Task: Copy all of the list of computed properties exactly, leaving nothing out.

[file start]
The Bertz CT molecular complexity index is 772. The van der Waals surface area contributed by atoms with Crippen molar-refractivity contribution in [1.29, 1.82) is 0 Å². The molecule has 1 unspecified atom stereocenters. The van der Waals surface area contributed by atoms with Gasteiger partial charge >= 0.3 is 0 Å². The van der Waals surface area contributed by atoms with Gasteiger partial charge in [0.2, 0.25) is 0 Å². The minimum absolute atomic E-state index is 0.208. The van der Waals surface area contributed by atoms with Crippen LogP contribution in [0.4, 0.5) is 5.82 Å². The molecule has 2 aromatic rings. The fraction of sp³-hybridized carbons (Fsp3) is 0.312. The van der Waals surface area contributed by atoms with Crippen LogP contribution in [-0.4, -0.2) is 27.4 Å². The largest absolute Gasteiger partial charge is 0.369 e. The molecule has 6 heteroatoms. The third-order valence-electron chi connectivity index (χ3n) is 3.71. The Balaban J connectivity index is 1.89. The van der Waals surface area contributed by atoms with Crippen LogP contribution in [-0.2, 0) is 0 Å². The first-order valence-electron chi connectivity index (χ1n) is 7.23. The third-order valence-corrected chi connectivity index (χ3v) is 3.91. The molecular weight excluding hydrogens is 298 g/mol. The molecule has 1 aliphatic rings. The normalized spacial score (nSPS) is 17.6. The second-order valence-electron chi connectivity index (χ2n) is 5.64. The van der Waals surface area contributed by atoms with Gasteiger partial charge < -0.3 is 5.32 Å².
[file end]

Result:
The Bertz CT molecular complexity index is 772. The van der Waals surface area contributed by atoms with Crippen molar-refractivity contribution in [1.29, 1.82) is 0 Å². The molecule has 1 unspecified atom stereocenters. The van der Waals surface area contributed by atoms with Gasteiger partial charge >= 0.3 is 0 Å². The van der Waals surface area contributed by atoms with Gasteiger partial charge in [0.2, 0.25) is 0 Å². The minimum absolute atomic E-state index is 0.208. The van der Waals surface area contributed by atoms with Crippen LogP contribution in [0.4, 0.5) is 5.82 Å². The molecule has 2 aromatic rings. The fraction of sp³-hybridized carbons (Fsp3) is 0.312. The van der Waals surface area contributed by atoms with Crippen LogP contribution in [-0.4, -0.2) is 27.4 Å². The largest absolute Gasteiger partial charge is 0.369 e. The molecule has 6 heteroatoms. The third-order valence-electron chi connectivity index (χ3n) is 3.71. The Balaban J connectivity index is 1.89. The van der Waals surface area contributed by atoms with Crippen LogP contribution in [-0.2, 0) is 0 Å². The first-order valence-electron chi connectivity index (χ1n) is 7.23. The third-order valence-corrected chi connectivity index (χ3v) is 3.91. The molecular weight excluding hydrogens is 298 g/mol. The molecule has 1 aliphatic rings. The normalized spacial score (nSPS) is 17.6. The second-order valence-electron chi connectivity index (χ2n) is 5.64. The van der Waals surface area contributed by atoms with Gasteiger partial charge < -0.3 is 5.32 Å².